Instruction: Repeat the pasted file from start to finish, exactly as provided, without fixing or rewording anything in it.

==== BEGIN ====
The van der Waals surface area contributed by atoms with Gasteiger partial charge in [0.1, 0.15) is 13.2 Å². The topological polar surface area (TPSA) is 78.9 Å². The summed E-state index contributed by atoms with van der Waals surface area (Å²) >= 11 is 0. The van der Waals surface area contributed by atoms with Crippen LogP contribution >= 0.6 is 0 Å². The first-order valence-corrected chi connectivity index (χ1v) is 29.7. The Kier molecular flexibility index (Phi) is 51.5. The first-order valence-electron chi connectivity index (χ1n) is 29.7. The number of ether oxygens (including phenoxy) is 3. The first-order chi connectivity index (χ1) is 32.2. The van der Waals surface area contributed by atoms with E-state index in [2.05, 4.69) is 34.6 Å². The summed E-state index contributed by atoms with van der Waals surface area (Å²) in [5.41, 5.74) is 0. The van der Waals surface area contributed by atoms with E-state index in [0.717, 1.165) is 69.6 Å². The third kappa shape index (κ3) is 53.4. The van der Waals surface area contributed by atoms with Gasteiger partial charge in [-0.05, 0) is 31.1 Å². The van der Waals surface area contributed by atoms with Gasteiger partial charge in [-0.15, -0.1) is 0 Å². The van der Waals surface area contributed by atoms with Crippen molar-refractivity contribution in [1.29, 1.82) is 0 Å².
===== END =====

The van der Waals surface area contributed by atoms with Gasteiger partial charge in [0.1, 0.15) is 13.2 Å². The topological polar surface area (TPSA) is 78.9 Å². The summed E-state index contributed by atoms with van der Waals surface area (Å²) >= 11 is 0. The van der Waals surface area contributed by atoms with Crippen LogP contribution >= 0.6 is 0 Å². The first-order valence-corrected chi connectivity index (χ1v) is 29.7. The Kier molecular flexibility index (Phi) is 51.5. The first-order valence-electron chi connectivity index (χ1n) is 29.7. The number of ether oxygens (including phenoxy) is 3. The first-order chi connectivity index (χ1) is 32.2. The van der Waals surface area contributed by atoms with E-state index in [2.05, 4.69) is 34.6 Å². The summed E-state index contributed by atoms with van der Waals surface area (Å²) in [5.41, 5.74) is 0. The van der Waals surface area contributed by atoms with E-state index in [0.717, 1.165) is 69.6 Å². The third kappa shape index (κ3) is 53.4. The van der Waals surface area contributed by atoms with Gasteiger partial charge in [-0.05, 0) is 31.1 Å². The van der Waals surface area contributed by atoms with Gasteiger partial charge in [-0.15, -0.1) is 0 Å². The van der Waals surface area contributed by atoms with Crippen molar-refractivity contribution in [1.29, 1.82) is 0 Å².